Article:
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What’s Next For Affordable Housing?

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What’s Next For Affordable Housing?

Cities across the US are facing affordable housing crises, and despite government initiatives to increase the number of affordable units, many developers still seem reluctant. Will affordable housing continue to struggle as the year goes on? What are the country’s biggest lenders doing to add incentive?

We sat down with Hunt Mortgage Group senior managing director of affordable housing finance Paul J. Weismann—who has financed well over $1B of affordable and market-rate multifamily transactions and has 20 years of experience in multifamily housing, including development, tax credit syndication, lending and investment banking—to get his perspective on where the affordable housing market stands and where it’ll be as the year continues.

What’s Next For Affordable Housing?

Help From All Sides

Paul says the affordable housing crises not only plagues major cities like NYC, DC, LA, Boston and San Francisco, but it’s worked its way into secondary markets like Austin, Denver, Seattle, Portland and Miami as well. To tackle this ever-expanding need, Paul says, Fannie and Freddie have continued to strongly support affordable housing projects.

He tells Bisnow their affordable housing products are more innovative, provide lower rates than what is available for market-rate transactions, and allow for higher leverage.

The Federal Housing Administration has also announced 20 basis point reductions in mortgage insurance premiums for both affordable housing developments and green properties. The Community Reinvestment Act continues to provide strong incentive for bank investment through lending, tax credit equity and other sources. There’s even effort on the policy side as the Federal Housing Finance Agency consistently presses to add sustainability to rent housing as a way to reduce energy use and lower costs of operations.

“I think there’s a belief that long-term energy sustainability could help moderate increases in the overall cost of housing,” Paul says.

Increasing Quantity, Not Quality

With all this encouragement and new sources of funding, Paul says there’s been a push to broaden the scope of what's deemed “affordable housing” to include more mid-level incomes.

“In the past, only transactions that focused on tenants at or below 60% of area median income were really considered to be affordable,” he explains. “But with the significant increases in rents over the last three to five years, there’s been a recognition that people at 80% and 100% of AMI are also being squeezed and devoting larger portions of their income to housing. So there’s a focus on preserving what has generally been termed workforce housing.”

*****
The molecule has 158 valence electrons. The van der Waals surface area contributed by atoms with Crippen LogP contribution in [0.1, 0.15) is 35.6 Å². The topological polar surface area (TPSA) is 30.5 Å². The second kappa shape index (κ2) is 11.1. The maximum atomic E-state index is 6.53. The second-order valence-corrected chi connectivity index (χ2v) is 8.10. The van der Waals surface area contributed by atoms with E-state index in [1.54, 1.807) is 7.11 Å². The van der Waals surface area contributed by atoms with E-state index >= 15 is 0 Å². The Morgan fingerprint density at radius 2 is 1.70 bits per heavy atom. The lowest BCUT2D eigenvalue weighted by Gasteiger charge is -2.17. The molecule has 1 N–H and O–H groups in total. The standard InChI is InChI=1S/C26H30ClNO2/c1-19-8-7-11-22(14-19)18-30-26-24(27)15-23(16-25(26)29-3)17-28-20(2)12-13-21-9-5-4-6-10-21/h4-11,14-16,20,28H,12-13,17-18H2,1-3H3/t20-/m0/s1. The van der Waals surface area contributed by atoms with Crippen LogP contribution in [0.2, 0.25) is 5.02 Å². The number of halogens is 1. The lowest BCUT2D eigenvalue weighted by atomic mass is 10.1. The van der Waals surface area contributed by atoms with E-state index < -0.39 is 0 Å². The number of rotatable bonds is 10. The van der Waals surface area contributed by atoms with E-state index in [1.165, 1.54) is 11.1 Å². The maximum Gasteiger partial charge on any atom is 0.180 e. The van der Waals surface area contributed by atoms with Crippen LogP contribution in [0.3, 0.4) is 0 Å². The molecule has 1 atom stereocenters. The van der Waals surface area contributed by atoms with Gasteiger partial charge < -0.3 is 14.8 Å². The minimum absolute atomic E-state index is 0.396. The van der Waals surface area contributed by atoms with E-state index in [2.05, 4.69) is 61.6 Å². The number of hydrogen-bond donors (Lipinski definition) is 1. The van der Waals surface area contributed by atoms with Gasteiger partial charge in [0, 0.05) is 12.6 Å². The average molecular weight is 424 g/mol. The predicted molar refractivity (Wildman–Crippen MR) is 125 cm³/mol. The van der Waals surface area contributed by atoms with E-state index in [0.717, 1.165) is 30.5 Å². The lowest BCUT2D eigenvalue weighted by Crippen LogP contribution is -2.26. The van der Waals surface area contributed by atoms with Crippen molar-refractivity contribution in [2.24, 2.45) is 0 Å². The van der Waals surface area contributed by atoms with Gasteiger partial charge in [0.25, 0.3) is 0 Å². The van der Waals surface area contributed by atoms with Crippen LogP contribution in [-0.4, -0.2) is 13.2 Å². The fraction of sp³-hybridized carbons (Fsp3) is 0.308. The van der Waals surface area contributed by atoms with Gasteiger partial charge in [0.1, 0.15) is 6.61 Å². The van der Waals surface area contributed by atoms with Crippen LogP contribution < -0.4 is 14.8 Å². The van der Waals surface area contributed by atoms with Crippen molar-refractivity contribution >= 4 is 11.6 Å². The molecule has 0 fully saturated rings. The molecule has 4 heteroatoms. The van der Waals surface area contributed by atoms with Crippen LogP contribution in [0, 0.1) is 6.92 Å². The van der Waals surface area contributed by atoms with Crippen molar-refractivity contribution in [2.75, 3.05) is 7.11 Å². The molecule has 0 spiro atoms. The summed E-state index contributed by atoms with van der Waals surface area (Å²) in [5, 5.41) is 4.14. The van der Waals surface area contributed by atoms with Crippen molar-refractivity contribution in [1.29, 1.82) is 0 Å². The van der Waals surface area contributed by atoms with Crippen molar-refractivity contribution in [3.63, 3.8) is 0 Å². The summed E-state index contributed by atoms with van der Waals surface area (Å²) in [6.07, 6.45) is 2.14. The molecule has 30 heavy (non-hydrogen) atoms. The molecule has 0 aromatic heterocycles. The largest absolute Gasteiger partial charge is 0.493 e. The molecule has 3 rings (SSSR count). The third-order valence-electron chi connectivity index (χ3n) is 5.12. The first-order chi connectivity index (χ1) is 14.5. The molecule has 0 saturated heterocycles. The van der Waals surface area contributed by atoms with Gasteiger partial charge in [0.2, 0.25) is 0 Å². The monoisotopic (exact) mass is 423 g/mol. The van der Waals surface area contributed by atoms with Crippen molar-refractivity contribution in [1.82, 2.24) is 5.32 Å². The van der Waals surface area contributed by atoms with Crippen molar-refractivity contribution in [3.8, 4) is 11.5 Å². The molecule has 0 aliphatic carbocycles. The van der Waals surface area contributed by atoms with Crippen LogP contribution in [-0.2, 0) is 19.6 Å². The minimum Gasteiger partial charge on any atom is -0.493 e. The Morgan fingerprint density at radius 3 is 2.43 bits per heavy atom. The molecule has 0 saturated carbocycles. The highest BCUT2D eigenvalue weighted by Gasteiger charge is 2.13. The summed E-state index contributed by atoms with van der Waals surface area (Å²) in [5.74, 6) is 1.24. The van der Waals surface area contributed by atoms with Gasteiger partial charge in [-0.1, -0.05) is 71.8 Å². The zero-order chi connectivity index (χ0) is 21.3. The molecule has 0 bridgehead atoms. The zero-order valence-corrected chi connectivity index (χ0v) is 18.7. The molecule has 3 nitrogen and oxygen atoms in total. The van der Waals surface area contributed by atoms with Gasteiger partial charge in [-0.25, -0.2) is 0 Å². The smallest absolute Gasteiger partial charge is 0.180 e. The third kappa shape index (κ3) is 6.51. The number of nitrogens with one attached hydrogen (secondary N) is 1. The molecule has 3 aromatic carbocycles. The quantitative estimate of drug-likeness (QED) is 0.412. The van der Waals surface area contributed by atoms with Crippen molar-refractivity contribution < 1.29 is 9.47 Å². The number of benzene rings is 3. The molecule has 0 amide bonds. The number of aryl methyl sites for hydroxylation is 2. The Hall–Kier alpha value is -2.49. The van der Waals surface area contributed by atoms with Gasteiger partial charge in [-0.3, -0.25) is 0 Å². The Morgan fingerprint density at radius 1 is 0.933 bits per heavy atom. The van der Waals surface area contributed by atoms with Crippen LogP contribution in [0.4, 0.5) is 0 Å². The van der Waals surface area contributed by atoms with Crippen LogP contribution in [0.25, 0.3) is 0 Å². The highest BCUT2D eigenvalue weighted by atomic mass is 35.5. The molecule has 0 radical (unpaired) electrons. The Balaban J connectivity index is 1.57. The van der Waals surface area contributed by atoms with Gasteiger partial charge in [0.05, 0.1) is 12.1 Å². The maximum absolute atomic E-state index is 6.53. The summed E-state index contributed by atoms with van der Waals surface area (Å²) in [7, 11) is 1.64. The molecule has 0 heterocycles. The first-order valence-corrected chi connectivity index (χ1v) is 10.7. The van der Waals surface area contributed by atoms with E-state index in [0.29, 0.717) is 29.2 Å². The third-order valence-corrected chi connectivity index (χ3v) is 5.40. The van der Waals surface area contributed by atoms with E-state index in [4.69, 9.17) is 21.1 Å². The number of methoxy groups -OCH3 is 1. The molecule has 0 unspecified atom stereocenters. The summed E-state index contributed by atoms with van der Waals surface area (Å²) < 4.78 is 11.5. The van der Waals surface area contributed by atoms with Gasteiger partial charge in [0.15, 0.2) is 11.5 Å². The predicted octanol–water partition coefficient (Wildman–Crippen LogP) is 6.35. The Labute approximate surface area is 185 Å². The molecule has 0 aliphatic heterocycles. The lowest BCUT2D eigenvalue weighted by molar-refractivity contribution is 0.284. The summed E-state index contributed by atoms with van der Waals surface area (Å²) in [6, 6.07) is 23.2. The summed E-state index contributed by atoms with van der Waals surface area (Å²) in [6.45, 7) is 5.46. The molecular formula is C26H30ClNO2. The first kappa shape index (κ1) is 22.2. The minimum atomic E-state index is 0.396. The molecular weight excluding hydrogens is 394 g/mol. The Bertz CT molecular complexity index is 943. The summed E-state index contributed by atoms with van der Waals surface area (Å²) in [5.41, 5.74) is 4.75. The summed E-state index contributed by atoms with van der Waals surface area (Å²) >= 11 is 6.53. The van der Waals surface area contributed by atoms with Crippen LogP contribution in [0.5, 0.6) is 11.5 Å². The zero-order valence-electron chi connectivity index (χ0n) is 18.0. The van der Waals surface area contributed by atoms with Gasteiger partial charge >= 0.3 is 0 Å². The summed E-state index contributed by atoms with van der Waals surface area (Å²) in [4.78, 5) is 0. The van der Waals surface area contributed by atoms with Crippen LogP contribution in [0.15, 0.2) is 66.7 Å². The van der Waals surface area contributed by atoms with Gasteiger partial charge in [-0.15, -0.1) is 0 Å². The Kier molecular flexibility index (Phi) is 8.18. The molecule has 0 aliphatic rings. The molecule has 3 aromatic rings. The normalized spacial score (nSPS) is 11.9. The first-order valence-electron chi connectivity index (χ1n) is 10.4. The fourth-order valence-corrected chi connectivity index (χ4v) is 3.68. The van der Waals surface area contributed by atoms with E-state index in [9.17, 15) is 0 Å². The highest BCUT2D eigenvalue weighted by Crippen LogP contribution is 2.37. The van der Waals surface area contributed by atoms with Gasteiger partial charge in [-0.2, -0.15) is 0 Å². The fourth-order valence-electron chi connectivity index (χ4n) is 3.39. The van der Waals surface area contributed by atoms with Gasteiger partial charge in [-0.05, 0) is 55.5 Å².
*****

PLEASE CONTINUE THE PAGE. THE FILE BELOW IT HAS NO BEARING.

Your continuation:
Paul believes many affordable housing projects are being developed at a level equal to or better than a number of market-rate developments, so he doesn’t expect that we’ll see an increase in the quality of affordable housing developed in the coming years.

“It’s important not to lose sight of the importance of providing a decent, safe, sanitary home for as many people as possible,” he says. “A housing development doesn’t have to be LEED Platinum or have a state-of-the-art gym to meet the needs of its residents.”

Instead, he says the market and lenders should focus on things that encourage development, like lowered impact fees, real property tax abatements, streamlined permitting or zoning processes, and exemption from sales taxes on materials frequently used in affordable housing developments.

Fundamentals Are Not Forgotten

Paul says no amount of evolution changes what makes a good deal. For example, rather than adding debt or underwriting lower debt service coverage levels—which can create situations where owners/operators feel pressured to increase rents or skimp on expenses—owners find ways to maintain cash flow to weather the inevitable storms they'll face. To put it simply, a good deal is one that works long term.

“I’m a firm believer in the idea that more housing will help lower its overall cost. No one wants to see a glut or high vacancies, but in many markets, supply is so much lower than demand that we’re seeing double-digit rent growth creating enormous pressure on rental households,” he says.

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